` `

attempt an equality (or congruence-based) substitution
Major Section: PROOF-CHECKER-COMMANDS

Examples: (equiv (* x y) 3) -- replace (* x y) by 3 everywhere inside the current subterm, if their equality is among the top-level hypotheses or the governors (equiv x t iff) -- replace x by t everywhere inside the current subterm, where only propositional equivalence needs to be maintained at each occurrence of xSubstitute new for old everywhere inside the current subterm, provided that either (relation old new) or (relation new old) is among the top-level hypotheses or the governors (possibly by way of backchaining and/or refinement; see below). If relation isGeneral form: (equiv old new &optional relation)

`nil`

or
is not supplied, then it defaults to `equal`

. See also the command `=`

,
which is much more flexible. Note that this command fails if no
substitution is actually made.
**Note:** No substitution takes place inside explicit values. So for
example, the instruction `(equiv 3 x)`

will cause `3`

to be replaced by
`x`

if the current subterm is, say, `(* 3 y)`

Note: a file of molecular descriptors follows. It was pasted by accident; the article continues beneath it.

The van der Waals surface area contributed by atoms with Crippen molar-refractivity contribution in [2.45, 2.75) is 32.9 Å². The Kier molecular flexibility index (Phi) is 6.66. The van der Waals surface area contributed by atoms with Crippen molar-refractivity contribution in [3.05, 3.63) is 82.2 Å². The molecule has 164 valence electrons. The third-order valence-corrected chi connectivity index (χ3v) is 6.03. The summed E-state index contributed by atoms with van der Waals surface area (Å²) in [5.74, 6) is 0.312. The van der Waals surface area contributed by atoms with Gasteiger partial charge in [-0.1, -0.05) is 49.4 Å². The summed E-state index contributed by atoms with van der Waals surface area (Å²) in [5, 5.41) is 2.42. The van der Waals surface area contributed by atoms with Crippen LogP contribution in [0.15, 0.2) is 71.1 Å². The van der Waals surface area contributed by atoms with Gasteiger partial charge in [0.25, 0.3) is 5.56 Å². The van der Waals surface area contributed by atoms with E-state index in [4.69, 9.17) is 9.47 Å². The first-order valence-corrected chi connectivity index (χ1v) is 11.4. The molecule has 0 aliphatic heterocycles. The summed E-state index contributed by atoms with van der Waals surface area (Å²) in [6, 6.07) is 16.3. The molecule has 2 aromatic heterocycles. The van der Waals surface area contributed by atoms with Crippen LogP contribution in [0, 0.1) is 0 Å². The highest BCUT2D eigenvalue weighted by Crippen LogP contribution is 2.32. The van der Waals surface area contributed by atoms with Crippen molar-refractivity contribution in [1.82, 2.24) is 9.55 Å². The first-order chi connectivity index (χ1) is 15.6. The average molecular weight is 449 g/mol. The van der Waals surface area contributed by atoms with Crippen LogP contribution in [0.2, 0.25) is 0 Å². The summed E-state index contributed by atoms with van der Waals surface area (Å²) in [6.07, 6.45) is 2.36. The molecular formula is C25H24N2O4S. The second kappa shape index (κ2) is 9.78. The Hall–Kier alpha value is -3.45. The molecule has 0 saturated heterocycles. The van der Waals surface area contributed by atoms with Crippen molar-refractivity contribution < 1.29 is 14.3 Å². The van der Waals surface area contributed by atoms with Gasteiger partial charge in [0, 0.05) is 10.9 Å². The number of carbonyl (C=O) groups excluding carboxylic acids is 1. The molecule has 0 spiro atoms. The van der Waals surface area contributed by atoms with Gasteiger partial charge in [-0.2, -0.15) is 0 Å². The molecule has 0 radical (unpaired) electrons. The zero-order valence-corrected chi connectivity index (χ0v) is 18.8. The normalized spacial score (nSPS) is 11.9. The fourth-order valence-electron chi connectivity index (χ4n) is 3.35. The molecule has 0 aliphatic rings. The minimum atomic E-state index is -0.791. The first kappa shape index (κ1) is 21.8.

, but not if the current
subterm is `(* 4 y)`

even though `4 = (1+ 3)`

.

The following remarks are quite technical and mostly describe a
certain weak form of ``backchaining'' that has been implemented for
`equiv`

in order to support the `=`

command. In fact neither the term
`(relation old new)`

nor the term `(relation new old)`

needs to be
**explicitly** among the current ``assumptions'', i.e., the top-level
hypothesis or the governors. Rather, there need only be such an
assumption that ``tells us'' `(r old new)`

or `(r new old)`

, for **some**
equivalence relation `r`

that **refines** `relation`

. Here, ``tells us''
means that either one of the indicated terms is among those
assumptions, or else there is an assumption that is an implication
whose conclusion is one of the indicated terms and whose hypotheses
(gathered up by appropriately flattening the first argument of the
`implies`

term) are all among the current assumptions.